This is why we are beside ourselves with stoke to announce that Patagonia now has a second store in Canada! The store is located in Vancouver, British Columbia and sits on the corner of West 4th and Maple, in the heart of Kitsilano, a cozy, walkable neighborhood that’s bustling with folks drinking good coffee and riding cool bikes. While the store can’t boast Cardiff’s ocean views, it is just up the hill from Vancouver’s most popular local beach.
Continue reading "In the Land of the Misty Giants – Patagonia Vancouver celebrates grand opening with ‘zine and party" »
By Ryan Peterson & Travis Rummel
An open-pit mining boom is underway in northern British Columbia, Canada. The massive size and location of the mines—at the headwaters of major salmon rivers that flow across the border into Alaska—has Alaskans concerned over pollution risks posed to their multi-billion dollar fishing and tourism industries. These concerns were heightened with the August 4, 2014 catastrophic tailings dam failure at nearby Mount Polley Mine in B.C.’s Fraser River watershed.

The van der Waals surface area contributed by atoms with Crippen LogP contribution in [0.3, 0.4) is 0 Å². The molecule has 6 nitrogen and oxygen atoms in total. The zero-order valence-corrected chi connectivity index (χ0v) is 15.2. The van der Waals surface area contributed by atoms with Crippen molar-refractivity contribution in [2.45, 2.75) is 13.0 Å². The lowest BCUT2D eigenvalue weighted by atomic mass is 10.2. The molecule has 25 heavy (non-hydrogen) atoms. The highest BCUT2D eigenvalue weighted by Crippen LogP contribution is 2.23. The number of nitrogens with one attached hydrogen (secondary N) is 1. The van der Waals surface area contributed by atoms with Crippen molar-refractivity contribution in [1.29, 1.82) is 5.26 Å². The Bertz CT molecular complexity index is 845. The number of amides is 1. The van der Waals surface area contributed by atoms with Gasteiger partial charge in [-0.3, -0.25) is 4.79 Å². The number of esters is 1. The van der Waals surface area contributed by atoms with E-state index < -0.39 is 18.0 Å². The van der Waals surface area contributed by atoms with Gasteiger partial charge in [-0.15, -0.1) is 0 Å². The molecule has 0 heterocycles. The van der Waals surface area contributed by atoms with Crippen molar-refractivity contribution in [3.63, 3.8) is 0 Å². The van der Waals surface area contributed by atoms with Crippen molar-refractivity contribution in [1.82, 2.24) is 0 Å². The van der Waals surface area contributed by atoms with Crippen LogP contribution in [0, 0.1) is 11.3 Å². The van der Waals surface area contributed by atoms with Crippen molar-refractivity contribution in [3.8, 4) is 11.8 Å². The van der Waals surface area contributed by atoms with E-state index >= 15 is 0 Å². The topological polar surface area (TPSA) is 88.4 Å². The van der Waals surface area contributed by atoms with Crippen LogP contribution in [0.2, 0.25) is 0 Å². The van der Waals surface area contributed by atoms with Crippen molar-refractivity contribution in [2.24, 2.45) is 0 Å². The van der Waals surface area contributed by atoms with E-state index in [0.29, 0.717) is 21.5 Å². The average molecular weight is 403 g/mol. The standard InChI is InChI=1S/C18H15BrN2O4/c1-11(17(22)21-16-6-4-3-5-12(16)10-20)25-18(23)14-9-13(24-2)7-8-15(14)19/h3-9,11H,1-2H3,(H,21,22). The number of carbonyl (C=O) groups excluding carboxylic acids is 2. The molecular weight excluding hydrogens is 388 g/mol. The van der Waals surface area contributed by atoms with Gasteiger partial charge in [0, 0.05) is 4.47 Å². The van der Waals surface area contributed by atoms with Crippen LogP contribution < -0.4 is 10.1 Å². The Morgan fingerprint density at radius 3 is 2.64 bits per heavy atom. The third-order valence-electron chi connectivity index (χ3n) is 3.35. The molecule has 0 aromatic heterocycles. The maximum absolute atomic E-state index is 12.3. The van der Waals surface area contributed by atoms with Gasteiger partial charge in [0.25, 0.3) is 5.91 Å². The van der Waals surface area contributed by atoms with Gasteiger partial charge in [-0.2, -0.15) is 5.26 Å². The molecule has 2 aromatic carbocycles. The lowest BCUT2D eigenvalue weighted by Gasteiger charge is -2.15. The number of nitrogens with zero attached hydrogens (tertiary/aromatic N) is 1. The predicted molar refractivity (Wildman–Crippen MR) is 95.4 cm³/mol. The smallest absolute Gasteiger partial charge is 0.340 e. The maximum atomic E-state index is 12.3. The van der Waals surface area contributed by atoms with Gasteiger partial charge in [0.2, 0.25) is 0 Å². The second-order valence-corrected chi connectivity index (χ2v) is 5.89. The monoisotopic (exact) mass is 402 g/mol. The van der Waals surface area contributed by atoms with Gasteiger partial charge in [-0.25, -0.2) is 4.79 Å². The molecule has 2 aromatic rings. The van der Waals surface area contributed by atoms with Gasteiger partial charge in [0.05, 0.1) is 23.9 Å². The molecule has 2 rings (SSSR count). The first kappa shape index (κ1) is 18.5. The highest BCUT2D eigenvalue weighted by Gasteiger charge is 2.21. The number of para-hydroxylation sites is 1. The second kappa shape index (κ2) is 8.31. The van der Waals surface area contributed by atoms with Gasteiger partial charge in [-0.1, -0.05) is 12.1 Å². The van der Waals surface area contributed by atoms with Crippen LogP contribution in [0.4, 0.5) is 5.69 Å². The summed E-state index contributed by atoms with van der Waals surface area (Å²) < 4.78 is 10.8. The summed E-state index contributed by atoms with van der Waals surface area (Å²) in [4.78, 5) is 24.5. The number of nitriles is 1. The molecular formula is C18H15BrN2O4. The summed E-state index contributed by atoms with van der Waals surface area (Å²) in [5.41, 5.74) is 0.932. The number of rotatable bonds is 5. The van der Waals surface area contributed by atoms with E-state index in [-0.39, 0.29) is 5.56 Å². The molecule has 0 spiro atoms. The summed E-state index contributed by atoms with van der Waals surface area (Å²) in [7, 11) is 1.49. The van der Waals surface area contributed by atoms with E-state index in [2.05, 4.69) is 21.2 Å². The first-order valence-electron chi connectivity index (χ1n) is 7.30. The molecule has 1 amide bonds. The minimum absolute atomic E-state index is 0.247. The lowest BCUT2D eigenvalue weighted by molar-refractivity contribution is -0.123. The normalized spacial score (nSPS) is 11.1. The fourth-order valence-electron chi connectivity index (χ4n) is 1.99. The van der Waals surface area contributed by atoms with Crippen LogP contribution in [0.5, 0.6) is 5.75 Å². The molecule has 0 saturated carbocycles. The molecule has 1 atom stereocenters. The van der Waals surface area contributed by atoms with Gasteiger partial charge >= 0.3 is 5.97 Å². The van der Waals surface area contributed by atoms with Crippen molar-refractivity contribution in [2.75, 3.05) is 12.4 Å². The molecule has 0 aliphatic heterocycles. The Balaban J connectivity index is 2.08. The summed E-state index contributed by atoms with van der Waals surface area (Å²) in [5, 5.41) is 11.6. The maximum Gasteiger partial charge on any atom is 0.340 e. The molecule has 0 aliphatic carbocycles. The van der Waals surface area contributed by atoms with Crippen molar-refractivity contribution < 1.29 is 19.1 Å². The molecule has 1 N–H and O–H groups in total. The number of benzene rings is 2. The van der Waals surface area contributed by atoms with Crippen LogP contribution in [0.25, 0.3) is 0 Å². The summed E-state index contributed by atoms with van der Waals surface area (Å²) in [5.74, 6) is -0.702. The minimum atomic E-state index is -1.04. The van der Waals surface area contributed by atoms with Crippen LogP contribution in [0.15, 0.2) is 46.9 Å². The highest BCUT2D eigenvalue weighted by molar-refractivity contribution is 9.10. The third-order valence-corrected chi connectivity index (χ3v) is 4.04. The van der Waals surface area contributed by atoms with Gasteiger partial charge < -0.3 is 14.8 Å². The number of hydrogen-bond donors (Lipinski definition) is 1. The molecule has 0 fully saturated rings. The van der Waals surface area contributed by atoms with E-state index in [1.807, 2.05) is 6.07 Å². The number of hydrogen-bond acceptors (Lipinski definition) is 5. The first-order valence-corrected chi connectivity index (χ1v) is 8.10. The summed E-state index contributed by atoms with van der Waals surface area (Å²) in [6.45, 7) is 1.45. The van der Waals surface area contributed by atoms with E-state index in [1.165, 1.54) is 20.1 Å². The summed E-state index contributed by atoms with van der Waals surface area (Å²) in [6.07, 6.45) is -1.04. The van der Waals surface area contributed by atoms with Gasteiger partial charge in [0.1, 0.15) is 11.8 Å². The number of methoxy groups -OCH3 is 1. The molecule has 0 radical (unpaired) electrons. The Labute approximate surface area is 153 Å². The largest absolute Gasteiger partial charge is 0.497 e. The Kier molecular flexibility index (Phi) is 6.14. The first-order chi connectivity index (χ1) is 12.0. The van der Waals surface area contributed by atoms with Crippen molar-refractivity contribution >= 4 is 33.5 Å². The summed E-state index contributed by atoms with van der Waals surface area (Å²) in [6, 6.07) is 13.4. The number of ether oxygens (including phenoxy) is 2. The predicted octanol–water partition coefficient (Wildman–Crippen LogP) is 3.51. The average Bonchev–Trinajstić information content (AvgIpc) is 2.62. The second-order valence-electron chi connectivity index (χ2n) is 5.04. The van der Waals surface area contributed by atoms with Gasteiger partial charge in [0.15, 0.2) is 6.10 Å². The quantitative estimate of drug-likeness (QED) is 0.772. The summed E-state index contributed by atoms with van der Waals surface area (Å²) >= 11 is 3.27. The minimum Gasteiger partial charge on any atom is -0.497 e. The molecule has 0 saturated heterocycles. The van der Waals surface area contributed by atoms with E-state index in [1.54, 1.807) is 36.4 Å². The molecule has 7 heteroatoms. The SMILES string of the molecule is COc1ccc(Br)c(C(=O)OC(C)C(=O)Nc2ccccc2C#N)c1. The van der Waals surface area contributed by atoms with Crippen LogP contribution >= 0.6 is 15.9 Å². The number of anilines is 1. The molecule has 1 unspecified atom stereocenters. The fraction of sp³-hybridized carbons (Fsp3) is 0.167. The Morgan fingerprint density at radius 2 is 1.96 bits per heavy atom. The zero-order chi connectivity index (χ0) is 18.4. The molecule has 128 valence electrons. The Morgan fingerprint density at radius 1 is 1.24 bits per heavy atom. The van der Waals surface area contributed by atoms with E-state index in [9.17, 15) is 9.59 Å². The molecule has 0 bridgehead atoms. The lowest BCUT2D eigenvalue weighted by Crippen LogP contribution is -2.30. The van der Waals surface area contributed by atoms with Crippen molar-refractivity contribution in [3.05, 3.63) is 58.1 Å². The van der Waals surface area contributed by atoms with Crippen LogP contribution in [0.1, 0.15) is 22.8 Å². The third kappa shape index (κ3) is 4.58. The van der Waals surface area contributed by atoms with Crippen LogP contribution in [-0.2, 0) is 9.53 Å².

Last summer, as part of production for Xboundary, we completed a 100-mile transect of the Unuk River watershed. What follows is an excerpt and action alert from an interview we did with Trout Unlimited Alaska after the trip, who, along with Patagonia, sponsored our project.
Video: Xboundary a salmon film by Ryan Peterson.
Continue reading "Xboundary – Defending Alaska & British Columbia salmon rivers from open-pit mining" »